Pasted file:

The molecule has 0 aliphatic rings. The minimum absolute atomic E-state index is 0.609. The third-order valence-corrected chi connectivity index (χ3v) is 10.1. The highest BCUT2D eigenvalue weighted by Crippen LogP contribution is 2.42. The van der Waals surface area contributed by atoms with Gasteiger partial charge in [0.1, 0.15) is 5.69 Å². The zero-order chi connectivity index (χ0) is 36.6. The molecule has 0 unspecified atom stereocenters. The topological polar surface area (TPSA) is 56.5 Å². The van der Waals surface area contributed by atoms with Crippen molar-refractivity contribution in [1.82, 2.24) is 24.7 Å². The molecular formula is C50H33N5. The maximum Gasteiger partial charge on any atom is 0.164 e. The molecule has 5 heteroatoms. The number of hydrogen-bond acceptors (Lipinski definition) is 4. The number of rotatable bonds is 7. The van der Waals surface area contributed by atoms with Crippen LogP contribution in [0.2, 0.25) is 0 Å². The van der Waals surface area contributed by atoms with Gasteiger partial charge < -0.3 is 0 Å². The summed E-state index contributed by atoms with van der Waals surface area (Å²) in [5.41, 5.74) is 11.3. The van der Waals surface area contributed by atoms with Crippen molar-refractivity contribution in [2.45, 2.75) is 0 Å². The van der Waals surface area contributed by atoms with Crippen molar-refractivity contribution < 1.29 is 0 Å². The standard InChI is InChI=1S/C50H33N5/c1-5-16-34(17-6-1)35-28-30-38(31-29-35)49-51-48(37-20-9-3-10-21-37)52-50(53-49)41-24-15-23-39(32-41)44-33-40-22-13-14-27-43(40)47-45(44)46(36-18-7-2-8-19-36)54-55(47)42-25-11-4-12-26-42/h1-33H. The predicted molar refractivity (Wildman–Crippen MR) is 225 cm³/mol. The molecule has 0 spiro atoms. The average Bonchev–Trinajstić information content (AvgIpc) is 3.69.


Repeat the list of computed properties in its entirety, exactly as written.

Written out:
The molecule has 0 aliphatic rings. The minimum absolute atomic E-state index is 0.609. The third-order valence-corrected chi connectivity index (χ3v) is 10.1. The highest BCUT2D eigenvalue weighted by Crippen LogP contribution is 2.42. The van der Waals surface area contributed by atoms with Gasteiger partial charge in [0.1, 0.15) is 5.69 Å². The zero-order chi connectivity index (χ0) is 36.6. The molecule has 0 unspecified atom stereocenters. The topological polar surface area (TPSA) is 56.5 Å². The van der Waals surface area contributed by atoms with Crippen molar-refractivity contribution in [1.82, 2.24) is 24.7 Å². The molecular formula is C50H33N5. The maximum Gasteiger partial charge on any atom is 0.164 e. The molecule has 5 heteroatoms. The number of hydrogen-bond acceptors (Lipinski definition) is 4. The number of rotatable bonds is 7. The van der Waals surface area contributed by atoms with Crippen LogP contribution in [0.2, 0.25) is 0 Å². The van der Waals surface area contributed by atoms with Gasteiger partial charge < -0.3 is 0 Å². The summed E-state index contributed by atoms with van der Waals surface area (Å²) in [5.41, 5.74) is 11.3. The van der Waals surface area contributed by atoms with Crippen molar-refractivity contribution in [2.45, 2.75) is 0 Å². The van der Waals surface area contributed by atoms with Crippen molar-refractivity contribution < 1.29 is 0 Å². The standard InChI is InChI=1S/C50H33N5/c1-5-16-34(17-6-1)35-28-30-38(31-29-35)49-51-48(37-20-9-3-10-21-37)52-50(53-49)41-24-15-23-39(32-41)44-33-40-22-13-14-27-43(40)47-45(44)46(36-18-7-2-8-19-36)54-55(47)42-25-11-4-12-26-42/h1-33H. The predicted molar refractivity (Wildman–Crippen MR) is 225 cm³/mol. The molecule has 0 spiro atoms. The average Bonchev–Trinajstić information content (AvgIpc) is 3.69.